I began my research by leafing through Reading Prison’s 1916-18 Nominal Register for ‘Aliens & Irish’ (held at the Berkshire Record Office)…
During the First World War, prison populations dwindled due to increased employment opportunities and the army’s recruitment drive. As noted by Peter Southerton in The Story of a Prison (1975), ‘by November 1915, the inmate population of Reading prison had fallen to a mere 71’ (p. 127). Instead of holding traditional criminals, prisons accommodated foreign nationals who were suspected of spying and/ or having anti-British sympathies; Reading Prison was redesignated ‘H.M. Place of Internment’. Over the course of the war, Reading played host to various ‘aliens’; the majority were inmates of German origin but Latin Americans, Belgians, and Hungarians were also interned.
In July 1916, the ‘aliens’ were joined by the ‘Irish’ – a group of around 35 men who had been involved (either directly or indirectly) in the Easter Rising. The Nominal Register tells us that the majority of the men were transferred from Frongoch Internment Camp, but others came from Wakefield Prison, Knutsford Prison, Stafford Prison, and Woking Prison. They were interned without trial under the terms of 1914 Defence of the Realm Act and housed in the E Wing, formally the women’s prison.
The Nominal Register gives us an insight into the kinds of people these Irish internees were. We know their heights (they ranged between 5’2” and 6’1”, with most being around 5’7”); ages (between 20 and 55, with most being around 30); hair colours (mostly brown or dark brown); religions (mostly Roman Catholic, but not all); and jobs (farmers, builders, clerks, secretaries, shopkeepers, printers, book-keepers, teachers, solicitors, doctors, authors, several journalists, one musical instrument maker, one house furnisher, one harbour official, one ironmonger, one motor agent, one sailor, one unemployed, one insurance officer, and one painter).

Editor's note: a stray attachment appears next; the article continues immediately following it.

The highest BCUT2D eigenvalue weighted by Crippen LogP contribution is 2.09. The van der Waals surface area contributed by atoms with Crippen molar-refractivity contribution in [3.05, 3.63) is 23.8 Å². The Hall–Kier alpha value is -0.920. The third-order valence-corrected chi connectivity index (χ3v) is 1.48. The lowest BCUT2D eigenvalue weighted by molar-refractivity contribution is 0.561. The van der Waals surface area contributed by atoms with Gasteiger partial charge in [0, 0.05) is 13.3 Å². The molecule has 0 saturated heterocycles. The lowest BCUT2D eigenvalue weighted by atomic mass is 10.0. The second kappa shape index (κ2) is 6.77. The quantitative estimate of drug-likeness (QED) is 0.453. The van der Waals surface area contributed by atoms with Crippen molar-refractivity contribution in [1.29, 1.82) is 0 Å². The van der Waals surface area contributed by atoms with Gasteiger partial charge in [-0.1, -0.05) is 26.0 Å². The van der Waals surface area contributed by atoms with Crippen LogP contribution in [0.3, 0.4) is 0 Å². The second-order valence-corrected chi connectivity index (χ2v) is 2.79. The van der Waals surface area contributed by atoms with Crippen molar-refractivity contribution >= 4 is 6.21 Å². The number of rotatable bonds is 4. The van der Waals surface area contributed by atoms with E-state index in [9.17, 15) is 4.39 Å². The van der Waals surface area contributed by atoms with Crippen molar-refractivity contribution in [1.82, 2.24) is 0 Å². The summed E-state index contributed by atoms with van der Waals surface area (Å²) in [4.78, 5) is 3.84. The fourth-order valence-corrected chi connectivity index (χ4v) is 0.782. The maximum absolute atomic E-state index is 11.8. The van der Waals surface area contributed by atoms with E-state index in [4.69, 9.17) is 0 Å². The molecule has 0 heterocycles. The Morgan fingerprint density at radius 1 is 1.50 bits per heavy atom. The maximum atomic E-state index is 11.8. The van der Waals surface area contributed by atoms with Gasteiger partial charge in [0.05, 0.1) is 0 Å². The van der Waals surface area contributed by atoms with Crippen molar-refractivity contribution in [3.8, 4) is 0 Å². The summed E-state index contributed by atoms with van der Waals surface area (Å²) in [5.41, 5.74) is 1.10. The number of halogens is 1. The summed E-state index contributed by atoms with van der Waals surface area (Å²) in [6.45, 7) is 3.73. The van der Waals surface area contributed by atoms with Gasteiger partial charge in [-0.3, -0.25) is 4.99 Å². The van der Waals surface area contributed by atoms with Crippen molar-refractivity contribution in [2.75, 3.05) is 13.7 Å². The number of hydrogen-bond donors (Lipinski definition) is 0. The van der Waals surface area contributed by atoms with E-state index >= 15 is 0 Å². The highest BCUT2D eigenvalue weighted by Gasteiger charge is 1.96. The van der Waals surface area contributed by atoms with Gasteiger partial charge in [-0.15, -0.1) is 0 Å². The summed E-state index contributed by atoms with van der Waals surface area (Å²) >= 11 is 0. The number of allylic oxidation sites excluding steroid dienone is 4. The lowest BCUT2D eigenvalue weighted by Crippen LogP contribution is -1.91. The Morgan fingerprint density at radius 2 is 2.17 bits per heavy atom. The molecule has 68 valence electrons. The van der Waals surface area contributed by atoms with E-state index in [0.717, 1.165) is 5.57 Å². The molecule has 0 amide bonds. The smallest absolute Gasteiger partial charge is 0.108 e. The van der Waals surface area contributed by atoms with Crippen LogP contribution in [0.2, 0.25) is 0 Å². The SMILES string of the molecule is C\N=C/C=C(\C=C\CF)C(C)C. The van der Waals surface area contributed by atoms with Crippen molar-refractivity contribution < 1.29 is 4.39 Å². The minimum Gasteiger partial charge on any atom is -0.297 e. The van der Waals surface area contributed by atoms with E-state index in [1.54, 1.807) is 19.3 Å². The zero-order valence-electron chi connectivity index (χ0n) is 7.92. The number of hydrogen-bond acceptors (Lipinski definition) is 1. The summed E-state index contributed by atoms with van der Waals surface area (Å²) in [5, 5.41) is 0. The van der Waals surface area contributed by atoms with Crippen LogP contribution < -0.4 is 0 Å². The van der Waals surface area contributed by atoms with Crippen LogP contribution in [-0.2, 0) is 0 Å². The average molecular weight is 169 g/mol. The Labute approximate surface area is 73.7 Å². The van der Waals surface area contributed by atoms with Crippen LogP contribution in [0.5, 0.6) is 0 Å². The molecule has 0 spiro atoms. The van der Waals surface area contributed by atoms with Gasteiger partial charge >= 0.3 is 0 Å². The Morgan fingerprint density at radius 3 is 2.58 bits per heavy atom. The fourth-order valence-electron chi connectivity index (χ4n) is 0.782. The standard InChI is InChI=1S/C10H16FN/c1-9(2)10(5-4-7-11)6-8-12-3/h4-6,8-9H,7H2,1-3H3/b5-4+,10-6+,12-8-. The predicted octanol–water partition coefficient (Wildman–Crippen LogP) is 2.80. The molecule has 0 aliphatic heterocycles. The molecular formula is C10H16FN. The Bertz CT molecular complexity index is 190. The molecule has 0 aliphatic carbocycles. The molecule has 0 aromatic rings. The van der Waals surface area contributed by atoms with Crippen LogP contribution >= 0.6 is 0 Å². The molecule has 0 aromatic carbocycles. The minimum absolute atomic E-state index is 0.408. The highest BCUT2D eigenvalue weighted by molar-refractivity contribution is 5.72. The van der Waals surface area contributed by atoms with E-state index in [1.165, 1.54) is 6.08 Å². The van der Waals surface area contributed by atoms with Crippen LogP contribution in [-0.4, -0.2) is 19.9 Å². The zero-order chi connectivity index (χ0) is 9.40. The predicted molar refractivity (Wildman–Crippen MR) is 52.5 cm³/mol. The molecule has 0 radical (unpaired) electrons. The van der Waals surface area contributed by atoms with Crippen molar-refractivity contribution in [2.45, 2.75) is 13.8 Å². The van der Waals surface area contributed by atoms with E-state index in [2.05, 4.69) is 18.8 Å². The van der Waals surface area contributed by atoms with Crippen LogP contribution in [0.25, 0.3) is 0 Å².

The register also gives us the names and birth places of each Irish internee. Some inmates are of particular note (as politicians and authors) and were written about in the Irish press – see below (with thanks to Irish Newspaper Archives and the Meath Chronicle, 12 August 1916).
Some of these ‘big names’ – plus other interesting indivuals – will be getting their own blog posts in due course. Watch this space!